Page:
“It’s great that the Foundation decided to fund this project. It will make jail-based virtualization a much better choice in many scenarios, for example for Virtual Private Server providers.”

Edward noted.

II DTrace Userland Project

Rui Paulo has been awarded a grant to add DTrace userland support to FreeBSD.

DTrace is a general purpose and lightweight tracing framework that allows administrators, developers and users to investigate causes of system failure or performance bottlenecks. The FreeBSD operating system has had support for kernel-only DTrace since FreeBSD 8.0, but DTrace userland support was missing. Having userland support in DTrace allows inspection of userland software itself and its correlation with the kernel, thus allowing a much better picture of what exactly is going on behind the scenes.

This project will first concentrate on adding libproc support for symbol to address mapping, address to symbol mapping, breakpoint setup and the rtld interactions with DTrace. Next it will focus on DTrace process control, importing the pid provider and adapting it to FreeBSD and porting the userland statically defined probe provider (usdt). Finally it will bring in the plockstat provider.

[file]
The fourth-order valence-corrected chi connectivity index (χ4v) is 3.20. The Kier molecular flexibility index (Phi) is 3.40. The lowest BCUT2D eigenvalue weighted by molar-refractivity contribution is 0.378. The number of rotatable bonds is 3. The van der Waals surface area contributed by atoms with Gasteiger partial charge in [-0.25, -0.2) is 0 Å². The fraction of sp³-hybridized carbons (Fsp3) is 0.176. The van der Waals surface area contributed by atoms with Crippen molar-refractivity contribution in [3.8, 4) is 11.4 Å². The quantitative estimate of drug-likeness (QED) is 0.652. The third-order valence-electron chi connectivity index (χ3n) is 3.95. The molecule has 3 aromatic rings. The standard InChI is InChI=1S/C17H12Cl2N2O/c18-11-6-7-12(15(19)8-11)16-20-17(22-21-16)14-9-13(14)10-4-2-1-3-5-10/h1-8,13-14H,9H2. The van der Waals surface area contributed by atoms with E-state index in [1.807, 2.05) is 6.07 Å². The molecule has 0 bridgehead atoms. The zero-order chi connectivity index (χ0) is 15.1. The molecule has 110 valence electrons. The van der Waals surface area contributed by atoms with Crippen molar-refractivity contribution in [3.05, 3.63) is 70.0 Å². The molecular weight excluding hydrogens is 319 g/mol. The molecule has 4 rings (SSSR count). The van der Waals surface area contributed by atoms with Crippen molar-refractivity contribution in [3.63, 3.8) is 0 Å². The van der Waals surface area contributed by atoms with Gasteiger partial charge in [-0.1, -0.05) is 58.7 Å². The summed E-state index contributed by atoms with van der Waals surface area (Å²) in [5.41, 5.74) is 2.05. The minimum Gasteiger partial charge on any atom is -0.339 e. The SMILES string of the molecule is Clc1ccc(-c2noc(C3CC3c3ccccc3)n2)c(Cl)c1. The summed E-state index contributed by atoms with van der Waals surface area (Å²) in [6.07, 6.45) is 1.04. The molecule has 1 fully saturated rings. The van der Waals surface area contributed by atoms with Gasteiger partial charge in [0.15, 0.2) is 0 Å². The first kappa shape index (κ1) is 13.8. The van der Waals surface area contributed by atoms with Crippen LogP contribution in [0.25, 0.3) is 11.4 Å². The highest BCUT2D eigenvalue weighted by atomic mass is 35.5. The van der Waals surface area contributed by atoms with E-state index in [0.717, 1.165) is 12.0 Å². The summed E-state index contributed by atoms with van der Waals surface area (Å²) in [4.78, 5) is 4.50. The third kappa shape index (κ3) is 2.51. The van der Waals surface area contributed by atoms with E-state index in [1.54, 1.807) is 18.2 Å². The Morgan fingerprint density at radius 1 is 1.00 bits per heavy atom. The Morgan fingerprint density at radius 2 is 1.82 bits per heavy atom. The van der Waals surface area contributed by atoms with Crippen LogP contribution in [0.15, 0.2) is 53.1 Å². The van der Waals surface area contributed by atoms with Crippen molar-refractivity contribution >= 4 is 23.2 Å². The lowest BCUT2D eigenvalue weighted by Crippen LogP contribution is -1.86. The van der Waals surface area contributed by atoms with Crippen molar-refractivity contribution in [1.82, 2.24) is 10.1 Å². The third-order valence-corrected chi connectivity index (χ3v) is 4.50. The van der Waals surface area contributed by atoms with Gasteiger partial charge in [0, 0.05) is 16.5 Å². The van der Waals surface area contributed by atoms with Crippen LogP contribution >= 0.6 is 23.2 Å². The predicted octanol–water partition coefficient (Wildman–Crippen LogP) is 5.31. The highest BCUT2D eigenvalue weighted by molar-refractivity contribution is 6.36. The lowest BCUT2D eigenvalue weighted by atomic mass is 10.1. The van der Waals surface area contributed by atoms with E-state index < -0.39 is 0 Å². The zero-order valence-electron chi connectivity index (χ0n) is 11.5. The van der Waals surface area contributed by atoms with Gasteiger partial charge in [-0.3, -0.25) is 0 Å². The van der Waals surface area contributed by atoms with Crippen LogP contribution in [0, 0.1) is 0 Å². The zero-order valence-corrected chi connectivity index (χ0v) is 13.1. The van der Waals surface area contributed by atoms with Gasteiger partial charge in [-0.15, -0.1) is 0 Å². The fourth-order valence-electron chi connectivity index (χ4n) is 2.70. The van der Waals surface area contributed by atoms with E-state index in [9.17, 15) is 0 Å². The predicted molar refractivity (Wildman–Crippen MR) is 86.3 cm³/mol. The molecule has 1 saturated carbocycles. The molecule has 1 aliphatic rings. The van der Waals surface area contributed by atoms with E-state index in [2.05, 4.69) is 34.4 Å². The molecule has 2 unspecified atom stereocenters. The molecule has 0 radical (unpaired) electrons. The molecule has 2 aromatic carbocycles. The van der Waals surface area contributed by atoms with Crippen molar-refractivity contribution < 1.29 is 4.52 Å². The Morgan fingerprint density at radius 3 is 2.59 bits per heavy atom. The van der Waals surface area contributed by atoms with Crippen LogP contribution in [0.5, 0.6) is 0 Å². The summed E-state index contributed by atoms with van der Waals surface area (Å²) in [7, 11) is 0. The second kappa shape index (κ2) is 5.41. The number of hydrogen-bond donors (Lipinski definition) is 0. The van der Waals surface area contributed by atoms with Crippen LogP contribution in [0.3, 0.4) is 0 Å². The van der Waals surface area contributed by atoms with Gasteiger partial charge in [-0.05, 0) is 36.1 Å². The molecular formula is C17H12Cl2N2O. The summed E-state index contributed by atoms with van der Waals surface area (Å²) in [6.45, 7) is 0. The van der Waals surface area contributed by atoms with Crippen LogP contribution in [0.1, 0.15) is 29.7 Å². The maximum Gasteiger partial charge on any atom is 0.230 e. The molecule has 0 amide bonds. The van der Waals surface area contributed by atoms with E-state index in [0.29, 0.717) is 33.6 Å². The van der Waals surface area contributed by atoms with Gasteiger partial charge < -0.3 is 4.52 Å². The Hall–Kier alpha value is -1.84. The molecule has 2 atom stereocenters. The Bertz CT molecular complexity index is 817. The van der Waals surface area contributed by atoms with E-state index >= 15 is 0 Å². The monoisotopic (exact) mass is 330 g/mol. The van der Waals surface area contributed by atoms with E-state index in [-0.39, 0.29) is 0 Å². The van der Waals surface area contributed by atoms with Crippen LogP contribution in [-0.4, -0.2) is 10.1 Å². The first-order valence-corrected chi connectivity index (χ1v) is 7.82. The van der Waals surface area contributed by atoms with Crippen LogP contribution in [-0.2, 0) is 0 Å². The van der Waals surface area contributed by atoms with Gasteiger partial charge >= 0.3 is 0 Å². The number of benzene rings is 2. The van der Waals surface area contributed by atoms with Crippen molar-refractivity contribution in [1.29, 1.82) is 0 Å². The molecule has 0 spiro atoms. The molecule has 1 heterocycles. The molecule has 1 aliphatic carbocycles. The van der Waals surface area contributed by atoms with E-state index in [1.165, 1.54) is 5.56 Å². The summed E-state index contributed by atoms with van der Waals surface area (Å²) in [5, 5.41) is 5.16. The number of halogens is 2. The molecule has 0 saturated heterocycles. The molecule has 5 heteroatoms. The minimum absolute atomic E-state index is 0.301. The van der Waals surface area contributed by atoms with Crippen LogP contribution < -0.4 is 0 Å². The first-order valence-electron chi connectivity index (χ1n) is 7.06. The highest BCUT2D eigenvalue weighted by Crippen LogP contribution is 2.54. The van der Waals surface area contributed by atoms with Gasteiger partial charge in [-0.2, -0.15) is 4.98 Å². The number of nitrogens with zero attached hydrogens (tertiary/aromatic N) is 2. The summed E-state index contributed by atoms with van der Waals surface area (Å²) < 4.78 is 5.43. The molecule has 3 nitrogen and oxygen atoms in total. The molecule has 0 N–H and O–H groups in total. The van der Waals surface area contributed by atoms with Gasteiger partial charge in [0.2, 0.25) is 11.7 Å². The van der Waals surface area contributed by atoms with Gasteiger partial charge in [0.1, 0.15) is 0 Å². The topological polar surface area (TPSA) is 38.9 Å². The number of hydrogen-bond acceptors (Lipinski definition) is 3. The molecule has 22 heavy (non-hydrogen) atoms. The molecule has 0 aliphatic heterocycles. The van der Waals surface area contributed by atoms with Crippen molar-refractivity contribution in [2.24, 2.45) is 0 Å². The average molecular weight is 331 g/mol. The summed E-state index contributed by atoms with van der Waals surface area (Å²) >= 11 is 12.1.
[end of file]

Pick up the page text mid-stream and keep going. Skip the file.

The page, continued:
“By having userland DTrace support, companies can make their products perform much better on FreeBSD due to the fact that they now have access to this amazing tool. When we mix the userland support with the kernel side DTrace support, we can also make FreeBSD a better operating system because we can investigate performance bottlenecks much easier.”

said FreeBSD developer Rui Paul

Well done to Rui and Edward. We’re looking forward to testing the results of their work at the end of the year. If you wish to see more of these sort of projects, you can donate to the FreeBSD Foundation.

First look at GhostBSD (Distrowatch)

Distrowatch has an interview with Eric Turgeon, GhostBSD‘s founder, and a review of this FreeBSD/Gnome based desktop operating system.

“The PC-BSD project brings a user-friendly pre-configured KDE desktop to the FreeBSD community. Which is all well and good, but what if you’re more of a GNOME person? Well, it turns out there is a project in the works for you too. The GhostBSD project is in its early stages, but it’s paving the way for users who enjoy running GNOME on a FreeBSD base without any configuring or installing extra software. I had a chance to exchange emails with Eric Turgeon, the project’s founder and lead developer.”